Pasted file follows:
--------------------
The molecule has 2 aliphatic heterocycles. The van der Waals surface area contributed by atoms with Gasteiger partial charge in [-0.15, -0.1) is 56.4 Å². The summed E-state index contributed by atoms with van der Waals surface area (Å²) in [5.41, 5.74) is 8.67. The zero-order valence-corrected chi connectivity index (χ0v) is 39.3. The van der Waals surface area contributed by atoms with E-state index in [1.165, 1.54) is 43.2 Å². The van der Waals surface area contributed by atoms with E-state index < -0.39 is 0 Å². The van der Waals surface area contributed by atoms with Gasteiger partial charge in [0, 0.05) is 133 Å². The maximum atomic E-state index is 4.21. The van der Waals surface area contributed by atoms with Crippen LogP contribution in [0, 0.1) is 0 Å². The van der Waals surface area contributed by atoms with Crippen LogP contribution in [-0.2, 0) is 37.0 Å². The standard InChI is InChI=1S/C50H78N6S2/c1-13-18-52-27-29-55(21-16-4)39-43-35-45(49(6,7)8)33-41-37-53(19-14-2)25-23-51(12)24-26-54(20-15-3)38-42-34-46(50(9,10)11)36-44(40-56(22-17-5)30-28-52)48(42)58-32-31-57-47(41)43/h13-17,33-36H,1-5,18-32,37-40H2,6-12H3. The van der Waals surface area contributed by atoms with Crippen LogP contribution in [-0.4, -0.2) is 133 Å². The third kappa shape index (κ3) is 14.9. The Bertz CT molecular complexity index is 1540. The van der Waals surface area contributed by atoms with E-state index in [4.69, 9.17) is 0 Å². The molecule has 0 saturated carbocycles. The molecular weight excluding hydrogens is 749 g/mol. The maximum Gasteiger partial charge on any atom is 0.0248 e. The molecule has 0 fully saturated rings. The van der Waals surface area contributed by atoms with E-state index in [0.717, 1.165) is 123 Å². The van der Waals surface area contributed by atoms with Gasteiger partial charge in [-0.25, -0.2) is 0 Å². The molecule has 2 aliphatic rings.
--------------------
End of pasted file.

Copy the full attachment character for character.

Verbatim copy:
The molecule has 2 aliphatic heterocycles. The van der Waals surface area contributed by atoms with Gasteiger partial charge in [-0.15, -0.1) is 56.4 Å². The summed E-state index contributed by atoms with van der Waals surface area (Å²) in [5.41, 5.74) is 8.67. The zero-order valence-corrected chi connectivity index (χ0v) is 39.3. The van der Waals surface area contributed by atoms with E-state index in [1.165, 1.54) is 43.2 Å². The van der Waals surface area contributed by atoms with E-state index < -0.39 is 0 Å². The van der Waals surface area contributed by atoms with Gasteiger partial charge in [0, 0.05) is 133 Å². The maximum atomic E-state index is 4.21. The van der Waals surface area contributed by atoms with Crippen LogP contribution in [0, 0.1) is 0 Å². The van der Waals surface area contributed by atoms with Crippen LogP contribution in [-0.2, 0) is 37.0 Å². The standard InChI is InChI=1S/C50H78N6S2/c1-13-18-52-27-29-55(21-16-4)39-43-35-45(49(6,7)8)33-41-37-53(19-14-2)25-23-51(12)24-26-54(20-15-3)38-42-34-46(50(9,10)11)36-44(40-56(22-17-5)30-28-52)48(42)58-32-31-57-47(41)43/h13-17,33-36H,1-5,18-32,37-40H2,6-12H3. The van der Waals surface area contributed by atoms with Crippen LogP contribution in [-0.4, -0.2) is 133 Å². The third kappa shape index (κ3) is 14.9. The Bertz CT molecular complexity index is 1540. The van der Waals surface area contributed by atoms with E-state index in [4.69, 9.17) is 0 Å². The molecule has 0 saturated carbocycles. The molecular weight excluding hydrogens is 749 g/mol. The maximum Gasteiger partial charge on any atom is 0.0248 e. The molecule has 0 fully saturated rings. The van der Waals surface area contributed by atoms with E-state index in [0.717, 1.165) is 123 Å². The van der Waals surface area contributed by atoms with Gasteiger partial charge in [-0.25, -0.2) is 0 Å². The molecule has 2 aliphatic rings.